From outside its borders, it also feels that its economic rise is threatened by its pertinent energy situation. To continue feeding its liquid natural gas (LNG) and oil demand, it searched various places in order to secure this ever-growing need even from other continents. Before the end of the previous decade, it tried to secure two sea lines of communication for the transport of its gas and oil: the South China Sea and the Malacca Strait. Since it also attempts to obtain oil and gas from Africa, the Middle East, and some European countries, it requires a clear path around the Indian subcontinent. Because of such, it has brokered partnership port deals with the likes of Bangladesh, Belgium, Greece, and India for easier transportation and access. This path for hydrocarbons that stretches all the way to the African and European continent is called the String of Pearls. For the fuel tankers to come to the Malacca Strait, China established naval security deals with the states in the region, namely: Singapore, Malaysia and Thailand. Despite these deals, China wishes to plant its own navy within the region in cases of maritime terrorism and piracy. When it comes to the South China Sea, it was discovered not to contain substantial oil deposits, but relevant amounts of LNG. China needs this to answer its energy demand, especially as it will shift many of its industries to use of natural gas instead of coal. Securing the String of Pearls and its source of LNG within the South China Sea is the main economic reason why its presence has become very prevalent. With various choke points from the Panama Canal to the Malacca Strait, China does not wish these paths to be hindered nor its LNG resource to be snuffed out.

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Conclusion

This analysis does not aim to make China look like a victim, neither is it to make the US the oppressor. Rather, the point is to find possible root reasons through China’s past behaviors in the hopes that a resolution may be brought about to the aging issue. For many Filipinos, they feel that a military standoff seems inevitable in the near future. Nevertheless, the issue can be brought to a close through diplomatic means with the concerned parties.

For many analysts, China’s actions have only isolated it. Not only are precious resources and the establishment of security assets at stake, but also are higher principles such as the defense of global commons, the freedom of the high seas, and the unrestricted use of international waterways. To press for these issues, the Philippines followed a triple action plan (TAP) to gain the side and interest of other nations. This plan can be done simultaneously instead of in steps, and thus is appropriately called an approach. It prioritizes the following: 1) the cessation of all activities that escalate tension, 2) the push for the Declaration of Conduct of Parties in the South China Sea, and 3) the use of objective arbitration as the basis for claims. To counteract China’s nine-dash line, the Philippines brought the argument to procedures of the UN Convention on the Law of the Sea (UNCLOS). Contrary to many reports this action is not before the International Tribunal Law of the Sea (ITLOS) or before the UN, but with an ad hoc arbitration in league with the UNCLOS. In the eyes of China, the arbitration has no jurisdiction whatsoever, and the Philippines has violated the second part of its own TAP. Within the Declaration of Conduct, all parties must settle the disputes bilaterally without additional parties intervening, meaning only the Philippines and China should negotiate without the presence of other countries like the US. The Philippines, however, brought the case before other countries because it knows that China is a strong country and that third eye observers are needed. Because of this, China has strongly slammed the Philippines for what it considers as provocative and irrational actions.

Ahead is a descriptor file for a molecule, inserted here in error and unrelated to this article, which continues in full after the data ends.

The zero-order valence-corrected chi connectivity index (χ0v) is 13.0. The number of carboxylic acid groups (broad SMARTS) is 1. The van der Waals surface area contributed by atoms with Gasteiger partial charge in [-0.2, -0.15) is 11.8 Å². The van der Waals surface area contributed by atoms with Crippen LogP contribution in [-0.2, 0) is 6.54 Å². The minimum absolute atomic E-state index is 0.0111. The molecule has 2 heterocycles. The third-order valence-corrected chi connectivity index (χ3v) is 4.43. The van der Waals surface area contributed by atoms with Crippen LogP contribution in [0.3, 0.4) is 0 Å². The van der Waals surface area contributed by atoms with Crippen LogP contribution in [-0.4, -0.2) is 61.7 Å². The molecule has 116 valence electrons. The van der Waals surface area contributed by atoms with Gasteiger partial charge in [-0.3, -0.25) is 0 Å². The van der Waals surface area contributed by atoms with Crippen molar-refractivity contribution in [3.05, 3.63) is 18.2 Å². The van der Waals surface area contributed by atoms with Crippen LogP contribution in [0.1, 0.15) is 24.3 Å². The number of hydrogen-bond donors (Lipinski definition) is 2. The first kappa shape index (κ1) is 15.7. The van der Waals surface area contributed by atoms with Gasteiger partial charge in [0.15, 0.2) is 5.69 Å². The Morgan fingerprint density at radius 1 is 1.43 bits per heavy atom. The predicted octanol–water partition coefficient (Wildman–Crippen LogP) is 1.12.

Before coming to the negotiation table, each side must first put down its own supremacy or bias. Inasmuch as the problem is about territory, it is also about one side’s attitude towards the issue. China should not assert its historical reasoning; the US should not push for reasons of the sovereignty of its allies; and the Philippines should not push for its exclusive economic zone argument. With this clean slate, it is possible to divide the resources present and create a proportional compromise at the South China Sea for its territory and its resources. In the past there have been incidents where the power of diplomacy prevailed such as the case for East Timor and Australia, and Indonesia and the Philippines. As difficult as it is to see China and the US as friends, the powers at play need only to first take baby steps to accomplish desirable peace—and this can start between multilateral talks between ASEAN and China. At this point, in time, it is still not too late to bring this decade-long conflict to an end. There is still hope for the powers to converse, and set their arguments and attitudes aside. If this can be done, peace can be in sight.

Sources:
Baviera, S. A. (2000). Strategic Issues in Philippine-China Relations Comprehensive Engagement. Quezon City, NCR, Philippines: Philippine-China Development Resource Center. Retrieved September 1, 2014.
Goh, E., & Simon, S. W. (Eds.). (2008). China, the United States and Southeast Asia: Contending Perspectives on Politics, Security and Economics. New York City, New York, United States of America: Routledge Taylor and Francis Group.
Swee-Hock, S., Lijun, S., & Kin Wah, C. (Eds.). (2005). ASEAN-China Relations Realities and Prospects. Singapore, Singapore: Institute of Southeast Asian Studies.

Written by Harveen Ang
Illustration by Pio Tendero